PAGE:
by Matt Elerding
I have found that mortgages resulting from failed marriages are among the most difficult to deal with. I write approximately 50 “Divorce Loans”’ a year, about one a week. I have a handful of attorneys with whom I have developed close working relationships. In turn, they have entrusted me with their clientele in need of a “divorce” type loan. The other loans of this type come from past clients who are returning to me after their marriage has gone awry. Frequently, we are removing one of the spouses (from the mortgage) which, until recently involved a “‘cash out”’ refinance in order to buy out the spouse’s entitled equity. However, in today’s environment it is often a liability that the remaining spouse has agreed to take on.
The options are typically pretty limited. A spouse rewrites the loan in his name and buys out her portion of the equity in the process (or visa-versa). Often the family home will be sold because neither party can afford it on their own. As a result, both husband and wife will take their portion of the equity and buy their own, smaller place.
I used to have major reservations about making a commission on a loan that someone is doing out of necessity as opposed to desire. But I eventually realized that this is a loan that has to be done regardless of how difficult it might be for those involved. Therefore, I recently started sending regular monthly e-mails to all the attorneys in my database. Not all of them deal with family law but I have found that there is a tight network among attorneys and if you stay in regular contact with them, your name will eventually rise to the top of the list as the “go to loan officer” for these types of mortgages.
Additionally, I have a “Gold Group” that I have created within my database. This is the “cream of the crop” in my database of Realtors, past clients, attorneys, prospects and others. These are the folks that represent the lion’s share of my business. On a monthly basis I send them a concise update of industry news, current rates and emerging trends. Occasionally, I will include some unique elements that my Gold Group may not be aware that I am able to offer; such as my experience with divorce loans, for example.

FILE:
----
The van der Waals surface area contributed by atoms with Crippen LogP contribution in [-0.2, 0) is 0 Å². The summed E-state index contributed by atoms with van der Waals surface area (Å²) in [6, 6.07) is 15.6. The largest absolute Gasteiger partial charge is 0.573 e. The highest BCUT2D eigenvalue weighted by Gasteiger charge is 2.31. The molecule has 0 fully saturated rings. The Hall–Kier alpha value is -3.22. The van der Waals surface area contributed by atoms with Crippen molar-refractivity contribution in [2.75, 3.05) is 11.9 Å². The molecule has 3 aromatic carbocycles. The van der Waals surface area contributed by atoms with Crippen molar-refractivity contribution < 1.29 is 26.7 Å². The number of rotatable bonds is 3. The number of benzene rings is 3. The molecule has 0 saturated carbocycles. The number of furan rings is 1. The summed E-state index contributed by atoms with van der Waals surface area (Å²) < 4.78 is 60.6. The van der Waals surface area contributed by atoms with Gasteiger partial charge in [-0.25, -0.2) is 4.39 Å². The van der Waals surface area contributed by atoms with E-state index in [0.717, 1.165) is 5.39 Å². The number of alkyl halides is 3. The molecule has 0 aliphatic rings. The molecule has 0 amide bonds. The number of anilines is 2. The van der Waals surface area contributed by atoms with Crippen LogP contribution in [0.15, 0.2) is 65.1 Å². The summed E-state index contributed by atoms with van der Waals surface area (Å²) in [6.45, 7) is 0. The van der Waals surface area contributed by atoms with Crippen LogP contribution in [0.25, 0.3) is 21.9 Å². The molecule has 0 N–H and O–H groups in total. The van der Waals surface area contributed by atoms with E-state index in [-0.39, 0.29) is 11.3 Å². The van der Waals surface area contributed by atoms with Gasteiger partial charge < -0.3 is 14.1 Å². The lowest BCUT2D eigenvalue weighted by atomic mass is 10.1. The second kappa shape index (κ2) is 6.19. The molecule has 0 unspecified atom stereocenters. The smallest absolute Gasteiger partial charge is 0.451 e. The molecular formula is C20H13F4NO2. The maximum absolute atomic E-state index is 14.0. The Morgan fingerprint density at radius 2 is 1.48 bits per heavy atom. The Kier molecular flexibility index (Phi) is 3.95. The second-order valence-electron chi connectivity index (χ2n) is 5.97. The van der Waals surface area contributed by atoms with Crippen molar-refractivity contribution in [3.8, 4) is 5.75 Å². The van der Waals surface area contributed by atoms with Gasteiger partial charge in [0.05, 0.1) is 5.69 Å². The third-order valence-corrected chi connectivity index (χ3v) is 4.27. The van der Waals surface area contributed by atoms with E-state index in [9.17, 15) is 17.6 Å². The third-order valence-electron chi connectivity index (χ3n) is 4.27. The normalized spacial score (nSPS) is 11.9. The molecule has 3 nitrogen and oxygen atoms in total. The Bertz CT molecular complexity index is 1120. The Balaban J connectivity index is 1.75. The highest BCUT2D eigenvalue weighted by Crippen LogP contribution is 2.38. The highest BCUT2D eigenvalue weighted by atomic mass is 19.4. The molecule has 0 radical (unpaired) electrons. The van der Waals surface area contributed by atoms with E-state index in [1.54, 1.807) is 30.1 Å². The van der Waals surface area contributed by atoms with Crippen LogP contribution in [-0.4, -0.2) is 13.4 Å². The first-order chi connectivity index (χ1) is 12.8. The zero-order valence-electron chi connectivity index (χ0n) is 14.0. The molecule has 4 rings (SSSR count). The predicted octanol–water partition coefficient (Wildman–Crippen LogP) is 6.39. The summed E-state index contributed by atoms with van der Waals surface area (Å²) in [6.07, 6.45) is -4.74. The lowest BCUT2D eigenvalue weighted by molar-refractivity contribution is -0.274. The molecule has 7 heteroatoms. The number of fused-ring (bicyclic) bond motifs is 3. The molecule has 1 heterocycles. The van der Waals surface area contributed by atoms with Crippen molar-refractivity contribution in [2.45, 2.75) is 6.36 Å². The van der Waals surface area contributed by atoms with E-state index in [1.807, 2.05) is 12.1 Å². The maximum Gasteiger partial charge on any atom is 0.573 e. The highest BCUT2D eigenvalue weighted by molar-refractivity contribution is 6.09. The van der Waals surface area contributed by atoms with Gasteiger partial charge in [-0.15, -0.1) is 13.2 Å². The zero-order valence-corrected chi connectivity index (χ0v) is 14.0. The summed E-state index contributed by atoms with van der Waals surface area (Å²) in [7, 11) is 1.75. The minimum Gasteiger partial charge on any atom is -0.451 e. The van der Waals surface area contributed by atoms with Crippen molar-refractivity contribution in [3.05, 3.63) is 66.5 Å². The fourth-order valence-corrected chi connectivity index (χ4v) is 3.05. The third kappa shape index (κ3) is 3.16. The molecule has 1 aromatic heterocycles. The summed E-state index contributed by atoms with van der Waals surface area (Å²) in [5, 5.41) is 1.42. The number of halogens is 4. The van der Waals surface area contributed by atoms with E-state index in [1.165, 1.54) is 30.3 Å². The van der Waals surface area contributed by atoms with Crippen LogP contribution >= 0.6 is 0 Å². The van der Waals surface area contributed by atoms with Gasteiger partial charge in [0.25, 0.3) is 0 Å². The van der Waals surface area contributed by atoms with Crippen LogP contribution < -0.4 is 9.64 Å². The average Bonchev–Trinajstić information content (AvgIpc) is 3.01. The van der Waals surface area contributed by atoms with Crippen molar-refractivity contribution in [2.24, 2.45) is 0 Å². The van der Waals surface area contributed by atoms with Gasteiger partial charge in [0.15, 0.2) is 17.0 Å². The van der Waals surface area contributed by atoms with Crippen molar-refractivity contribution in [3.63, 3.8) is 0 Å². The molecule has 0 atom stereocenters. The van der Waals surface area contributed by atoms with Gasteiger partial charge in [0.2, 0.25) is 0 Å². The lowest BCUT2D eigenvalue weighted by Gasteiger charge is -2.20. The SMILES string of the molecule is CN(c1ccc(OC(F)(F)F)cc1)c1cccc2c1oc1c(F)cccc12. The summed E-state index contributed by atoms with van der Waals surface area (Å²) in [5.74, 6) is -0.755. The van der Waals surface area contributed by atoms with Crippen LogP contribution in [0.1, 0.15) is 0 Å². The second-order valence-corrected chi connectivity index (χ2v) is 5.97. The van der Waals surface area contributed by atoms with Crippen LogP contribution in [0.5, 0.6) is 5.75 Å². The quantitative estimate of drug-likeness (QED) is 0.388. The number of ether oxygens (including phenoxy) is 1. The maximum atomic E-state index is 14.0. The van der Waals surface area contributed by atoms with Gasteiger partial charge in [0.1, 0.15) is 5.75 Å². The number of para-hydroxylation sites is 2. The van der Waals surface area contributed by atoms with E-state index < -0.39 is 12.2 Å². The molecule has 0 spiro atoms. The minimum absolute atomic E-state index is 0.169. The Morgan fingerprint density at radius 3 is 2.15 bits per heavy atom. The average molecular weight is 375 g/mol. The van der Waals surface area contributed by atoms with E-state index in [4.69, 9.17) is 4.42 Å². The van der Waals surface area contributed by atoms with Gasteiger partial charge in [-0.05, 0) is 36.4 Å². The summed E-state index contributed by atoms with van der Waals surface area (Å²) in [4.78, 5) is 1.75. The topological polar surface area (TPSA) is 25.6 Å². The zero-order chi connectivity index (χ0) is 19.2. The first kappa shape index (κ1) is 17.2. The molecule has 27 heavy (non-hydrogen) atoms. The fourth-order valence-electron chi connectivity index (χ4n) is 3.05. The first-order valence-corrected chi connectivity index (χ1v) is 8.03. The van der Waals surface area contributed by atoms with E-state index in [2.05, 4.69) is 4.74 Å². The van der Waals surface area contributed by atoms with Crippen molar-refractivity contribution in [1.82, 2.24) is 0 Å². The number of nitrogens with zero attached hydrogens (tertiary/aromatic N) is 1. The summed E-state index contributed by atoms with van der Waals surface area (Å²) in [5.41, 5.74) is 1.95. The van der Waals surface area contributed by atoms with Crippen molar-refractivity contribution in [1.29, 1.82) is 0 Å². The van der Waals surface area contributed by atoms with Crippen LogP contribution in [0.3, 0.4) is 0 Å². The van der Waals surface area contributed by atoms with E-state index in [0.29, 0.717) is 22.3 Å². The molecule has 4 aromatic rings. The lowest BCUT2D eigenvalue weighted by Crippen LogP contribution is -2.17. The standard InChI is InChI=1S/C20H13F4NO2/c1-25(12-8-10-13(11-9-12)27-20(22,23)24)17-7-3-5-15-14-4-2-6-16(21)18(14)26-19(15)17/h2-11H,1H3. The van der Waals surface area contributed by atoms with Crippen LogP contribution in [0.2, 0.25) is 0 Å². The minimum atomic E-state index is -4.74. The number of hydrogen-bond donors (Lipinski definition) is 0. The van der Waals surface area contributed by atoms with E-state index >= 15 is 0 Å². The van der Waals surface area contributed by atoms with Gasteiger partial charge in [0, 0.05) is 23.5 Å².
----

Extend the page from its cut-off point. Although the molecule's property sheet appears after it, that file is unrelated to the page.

Of course, there are other steps you can take to develop this niche, such as:
- Hosting a divorce seminar to inform Realtors and attorneys of the options and your expertise
- Writing an article on “Mortgage Loan Options for the Recently (or soon to be) Divorced,” for your local newspaper
- Offering to make presentations at local attorney group meetings.
- Appearing on a radio program to highlight mortgage-related trends, including key considerations involved in divorce situations.
- Writing an article for attorney association newsletters.
- Preparing a brochure on “Don’t Lose Your House in the Divorce,” for distribution in attorney offices, mediation centers and other appropriate locations.
I approach each divorce loan with heightened sensitivity and a sympathetic understanding that the client simply wants to compete this necessary task so that they can move on with their life. It is a rather delicate balancing act when you’re working with both parties. You want to be careful not to divulge too much information to either person lest you receive a very angry phone call from the other half stating that you should have not said what you said. The best advice I can offer is to be sensitive to the situation. A divorce is usually one of the most intimidating and demoralizing processes a human being will endure. It is emotionally exhausting, financially taxing, physically draining, and mentally overwhelming. As lenders, we need to be sensitive to this obvious fact.
Matt Elerding is leader of The Elerding Team, Vancouver, Wash.